I received this book as an ARC from a Goodreads giveaway. This book surprised me. I thought it was going to be an adventure story about what happened at a summer camp, possibly aimed at a young adult audience, and while the story of camp is the shorter story that runs through the book, it encompasses so much more. The book is divided into sections that get into the rest of the lives of each of the girls, and these read like four mini-books that are connected to each other in interesting and unex I received this book as an ARC from a Goodreads giveaway. This book surprised me. I thought it was going to be an adventure story about what happened at a summer camp, possibly aimed at a young adult audience, and while the story of camp is the shorter story that runs through the book, it encompasses so much more. The book is divided into sections that get into the rest of the lives of each of the girls, and these read like four mini-books that are connected to each other in interesting and unexpected ways. Perhaps this is a new take on a coming of age story, or even an anti-coming of age story, because it allows the weight of difficult circumstances to remain with the characters. I hope this isn't a spoiler but it could be, so I've hidden it: there is no ah-ha moment where everything magically falls into place in the lives of these girls and I think that's a more honest portrait of what life is like, something that is not often found in books like these. Excellent.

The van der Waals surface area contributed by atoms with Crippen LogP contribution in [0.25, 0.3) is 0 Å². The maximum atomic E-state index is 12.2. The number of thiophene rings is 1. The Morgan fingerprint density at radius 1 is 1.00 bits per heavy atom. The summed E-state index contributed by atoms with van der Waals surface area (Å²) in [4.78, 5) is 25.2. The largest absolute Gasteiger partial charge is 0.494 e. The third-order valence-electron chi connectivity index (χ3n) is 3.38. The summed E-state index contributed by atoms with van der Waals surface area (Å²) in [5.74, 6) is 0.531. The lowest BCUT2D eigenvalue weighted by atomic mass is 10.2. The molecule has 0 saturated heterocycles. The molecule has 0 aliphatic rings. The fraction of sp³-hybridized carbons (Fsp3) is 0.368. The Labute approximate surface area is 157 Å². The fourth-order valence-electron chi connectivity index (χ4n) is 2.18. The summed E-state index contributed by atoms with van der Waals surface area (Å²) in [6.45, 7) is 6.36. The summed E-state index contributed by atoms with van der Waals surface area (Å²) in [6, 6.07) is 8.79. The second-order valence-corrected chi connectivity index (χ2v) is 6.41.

more
  • Carol Custer
    January 1, 1970
    This was a rather strange book, but I liked it. The writing style took some getting used to with the jumping around in time and characters and going from the camp setting to totally different stories. I expected there to be something to tie them all together at the end but the book was more like short stories showing the individual girls' lives as adults and we could surmise how the camp experience influenced their adult lives.I can't say that I particularly liked any of the girls though Isobel This was a rather strange book, but I liked it. The writing style took some getting used to with the jumping around in time and characters and going from the camp setting to totally different stories. I expected there to be something to tie them all together at the end but the book was more like short stories showing the individual girls' lives as adults and we could surmise how the camp experience influenced their adult lives.I can't say that I particularly liked any of the girls though Isobel was probably the most appealing of the bunch. I went to camp once when I was ten years old and I hated it; but I'm certainly glad I didn't have any traumatic experience even approaching the 'Lord of the Flies" type situation here!It's an interesting book and one that I'll be thinking about for awhile.